Top level managers use intuition, but they ask lower level managers for their opinions and they expect those opinions to be informed by big data, researchers say.
More than two-thirds of managers prefer to trust their gut over big data, new research has found.
Dr Nazim Taskin and Professor David Pauleen from Massey’s School of Management along with colleagues from Auckland and Queensland Universities, surveyed 116 managers from predominantly large and medium-sized New Zealand businesses.
The goal of the work was to better understand the impact of data-analytics on corporate decision-making.
Taskin said experience with big data made all the difference in a willingness to trust the information.
* How businesses, media, Government work on gaining public trust
* Voice driven customer service future of marketing
* Small business owners should tap into data analysis, US expert Donald Farmer says
* People analytics could be way of future for HR
“Nearly two-thirds of the managers interviewed said they had no confidence or trust in big data, preferring to rely instead on their intuition and experience to make decisions,” Taskin said.
“One-quarter of participants also confessed they had only a modest knowledge of what big data is, or what it can do.”
Without a deep understanding of how big data worked, the managers were more likely to trust their instinct and the opinions of others, Taskin said.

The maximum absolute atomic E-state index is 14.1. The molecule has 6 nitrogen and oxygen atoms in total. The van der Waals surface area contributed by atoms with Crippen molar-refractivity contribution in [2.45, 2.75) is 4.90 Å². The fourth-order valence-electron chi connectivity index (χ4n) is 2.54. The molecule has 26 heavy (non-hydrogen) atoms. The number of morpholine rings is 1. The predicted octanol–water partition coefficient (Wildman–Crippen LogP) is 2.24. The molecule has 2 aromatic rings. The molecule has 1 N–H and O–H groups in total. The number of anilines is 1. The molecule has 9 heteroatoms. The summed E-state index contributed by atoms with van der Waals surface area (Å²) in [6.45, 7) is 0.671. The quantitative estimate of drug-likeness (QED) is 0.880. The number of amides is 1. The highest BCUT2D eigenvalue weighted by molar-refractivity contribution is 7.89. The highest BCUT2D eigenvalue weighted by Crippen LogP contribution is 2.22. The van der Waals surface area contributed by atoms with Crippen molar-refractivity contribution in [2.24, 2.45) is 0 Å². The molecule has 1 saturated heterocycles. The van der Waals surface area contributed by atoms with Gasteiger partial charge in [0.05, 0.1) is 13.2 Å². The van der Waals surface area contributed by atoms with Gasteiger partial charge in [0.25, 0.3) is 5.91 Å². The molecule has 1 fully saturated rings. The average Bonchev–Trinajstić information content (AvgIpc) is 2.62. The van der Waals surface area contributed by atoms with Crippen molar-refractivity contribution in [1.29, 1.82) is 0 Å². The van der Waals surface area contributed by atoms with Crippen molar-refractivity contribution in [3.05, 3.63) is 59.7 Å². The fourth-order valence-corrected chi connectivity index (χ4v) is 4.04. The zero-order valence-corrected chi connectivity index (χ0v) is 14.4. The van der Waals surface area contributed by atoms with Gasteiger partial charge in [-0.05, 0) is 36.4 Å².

“Top level managers use intuition but they ask lower level managers for their opinions and they expect those opinions to be informed by big data,” he said.
Taskin said age and education impacted a manager’s familiarity with analytics.
“We asked these managers why they relied on intuition more and found if they didn’t have previous experience with big data, they didn’t tend to use it,” he said.
“Analytics in business education became more common after 2000. For many older managers, big data was not part of their backgrounds or education.”
The next step of the research was to examine the impact of intuition over data related decision making and to look more in-depth at what was stopping managers from using analytics.
“Simply collecting data without the skills to analyse it is costly, and analysis without direction can be deadly,” Taskin said.
“On a positive note, it’s clear that once a manager experiences good outcomes with big data, it builds confidence in applying analytics tools more regularly.”
Of the companies involved in the research, 28 per cent had between 20 and 100 employees while 70 per cent had more than 100 employees.
The remaining two per cent employed less than 20 people.